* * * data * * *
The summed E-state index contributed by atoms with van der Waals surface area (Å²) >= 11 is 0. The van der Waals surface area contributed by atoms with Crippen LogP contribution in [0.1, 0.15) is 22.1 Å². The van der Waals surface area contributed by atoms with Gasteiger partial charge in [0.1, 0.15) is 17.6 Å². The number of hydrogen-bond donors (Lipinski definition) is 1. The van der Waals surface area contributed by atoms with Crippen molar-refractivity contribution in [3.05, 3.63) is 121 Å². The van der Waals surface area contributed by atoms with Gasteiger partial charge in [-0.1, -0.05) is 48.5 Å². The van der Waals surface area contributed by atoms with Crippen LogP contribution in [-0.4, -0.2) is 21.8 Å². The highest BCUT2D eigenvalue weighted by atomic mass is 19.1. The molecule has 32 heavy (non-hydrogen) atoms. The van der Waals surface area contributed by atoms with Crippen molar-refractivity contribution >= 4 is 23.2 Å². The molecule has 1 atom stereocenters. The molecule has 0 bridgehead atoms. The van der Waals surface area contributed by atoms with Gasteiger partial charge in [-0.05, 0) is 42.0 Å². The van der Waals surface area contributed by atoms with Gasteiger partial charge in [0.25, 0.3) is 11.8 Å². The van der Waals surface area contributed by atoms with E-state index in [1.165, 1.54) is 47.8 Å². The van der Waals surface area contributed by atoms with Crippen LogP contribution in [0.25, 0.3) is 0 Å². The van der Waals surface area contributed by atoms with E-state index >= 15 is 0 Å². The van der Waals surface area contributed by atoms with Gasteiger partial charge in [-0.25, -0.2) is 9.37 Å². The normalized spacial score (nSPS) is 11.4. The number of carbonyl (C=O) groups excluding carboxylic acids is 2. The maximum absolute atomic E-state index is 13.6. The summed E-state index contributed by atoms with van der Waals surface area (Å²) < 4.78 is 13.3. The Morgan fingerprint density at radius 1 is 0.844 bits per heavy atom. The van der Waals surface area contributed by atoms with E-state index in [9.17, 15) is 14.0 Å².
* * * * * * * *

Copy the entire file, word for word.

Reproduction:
The summed E-state index contributed by atoms with van der Waals surface area (Å²) >= 11 is 0. The van der Waals surface area contributed by atoms with Crippen LogP contribution in [0.1, 0.15) is 22.1 Å². The van der Waals surface area contributed by atoms with Gasteiger partial charge in [0.1, 0.15) is 17.6 Å². The number of hydrogen-bond donors (Lipinski definition) is 1. The van der Waals surface area contributed by atoms with Crippen molar-refractivity contribution in [3.05, 3.63) is 121 Å². The van der Waals surface area contributed by atoms with Gasteiger partial charge in [-0.1, -0.05) is 48.5 Å². The van der Waals surface area contributed by atoms with Crippen LogP contribution in [-0.4, -0.2) is 21.8 Å². The highest BCUT2D eigenvalue weighted by atomic mass is 19.1. The molecule has 32 heavy (non-hydrogen) atoms. The van der Waals surface area contributed by atoms with Crippen molar-refractivity contribution >= 4 is 23.2 Å². The molecule has 1 atom stereocenters. The molecule has 0 bridgehead atoms. The van der Waals surface area contributed by atoms with Gasteiger partial charge in [-0.05, 0) is 42.0 Å². The van der Waals surface area contributed by atoms with Gasteiger partial charge in [0.25, 0.3) is 11.8 Å². The van der Waals surface area contributed by atoms with E-state index in [1.165, 1.54) is 47.8 Å². The van der Waals surface area contributed by atoms with Crippen LogP contribution in [0.25, 0.3) is 0 Å². The van der Waals surface area contributed by atoms with E-state index >= 15 is 0 Å². The van der Waals surface area contributed by atoms with Gasteiger partial charge in [-0.25, -0.2) is 9.37 Å². The normalized spacial score (nSPS) is 11.4. The number of carbonyl (C=O) groups excluding carboxylic acids is 2. The maximum absolute atomic E-state index is 13.6. The summed E-state index contributed by atoms with van der Waals surface area (Å²) < 4.78 is 13.3. The Morgan fingerprint density at radius 1 is 0.844 bits per heavy atom. The van der Waals surface area contributed by atoms with E-state index in [9.17, 15) is 14.0 Å².